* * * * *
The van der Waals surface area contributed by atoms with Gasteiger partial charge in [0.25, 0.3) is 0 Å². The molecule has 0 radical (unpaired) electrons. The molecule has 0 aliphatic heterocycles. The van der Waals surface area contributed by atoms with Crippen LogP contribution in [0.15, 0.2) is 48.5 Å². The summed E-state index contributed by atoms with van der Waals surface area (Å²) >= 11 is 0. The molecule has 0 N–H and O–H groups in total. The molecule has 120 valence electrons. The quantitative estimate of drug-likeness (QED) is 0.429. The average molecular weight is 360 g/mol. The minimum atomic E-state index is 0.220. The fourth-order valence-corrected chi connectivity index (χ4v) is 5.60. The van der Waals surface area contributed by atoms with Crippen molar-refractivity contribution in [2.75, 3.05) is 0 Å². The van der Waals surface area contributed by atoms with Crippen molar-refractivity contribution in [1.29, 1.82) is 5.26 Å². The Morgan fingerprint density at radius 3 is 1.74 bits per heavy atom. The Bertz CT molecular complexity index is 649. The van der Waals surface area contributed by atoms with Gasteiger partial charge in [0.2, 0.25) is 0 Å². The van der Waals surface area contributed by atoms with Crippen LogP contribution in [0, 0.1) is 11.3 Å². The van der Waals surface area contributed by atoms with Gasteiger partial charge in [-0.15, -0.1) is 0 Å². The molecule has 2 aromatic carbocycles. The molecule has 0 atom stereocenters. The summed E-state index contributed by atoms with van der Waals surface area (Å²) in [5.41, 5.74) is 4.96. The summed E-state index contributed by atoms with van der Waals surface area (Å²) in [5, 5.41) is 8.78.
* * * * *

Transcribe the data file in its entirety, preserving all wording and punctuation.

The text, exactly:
The van der Waals surface area contributed by atoms with Gasteiger partial charge in [0.25, 0.3) is 0 Å². The molecule has 0 radical (unpaired) electrons. The molecule has 0 aliphatic heterocycles. The van der Waals surface area contributed by atoms with Crippen LogP contribution in [0.15, 0.2) is 48.5 Å². The summed E-state index contributed by atoms with van der Waals surface area (Å²) >= 11 is 0. The molecule has 0 N–H and O–H groups in total. The molecule has 120 valence electrons. The quantitative estimate of drug-likeness (QED) is 0.429. The average molecular weight is 360 g/mol. The minimum atomic E-state index is 0.220. The fourth-order valence-corrected chi connectivity index (χ4v) is 5.60. The van der Waals surface area contributed by atoms with Crippen molar-refractivity contribution in [2.75, 3.05) is 0 Å². The van der Waals surface area contributed by atoms with Crippen molar-refractivity contribution in [1.29, 1.82) is 5.26 Å². The Morgan fingerprint density at radius 3 is 1.74 bits per heavy atom. The Bertz CT molecular complexity index is 649. The van der Waals surface area contributed by atoms with Gasteiger partial charge in [0.2, 0.25) is 0 Å². The van der Waals surface area contributed by atoms with Crippen LogP contribution in [0, 0.1) is 11.3 Å². The van der Waals surface area contributed by atoms with Gasteiger partial charge in [-0.15, -0.1) is 0 Å². The molecule has 2 aromatic carbocycles. The molecule has 0 atom stereocenters. The summed E-state index contributed by atoms with van der Waals surface area (Å²) in [5.41, 5.74) is 4.96. The summed E-state index contributed by atoms with van der Waals surface area (Å²) in [5, 5.41) is 8.78.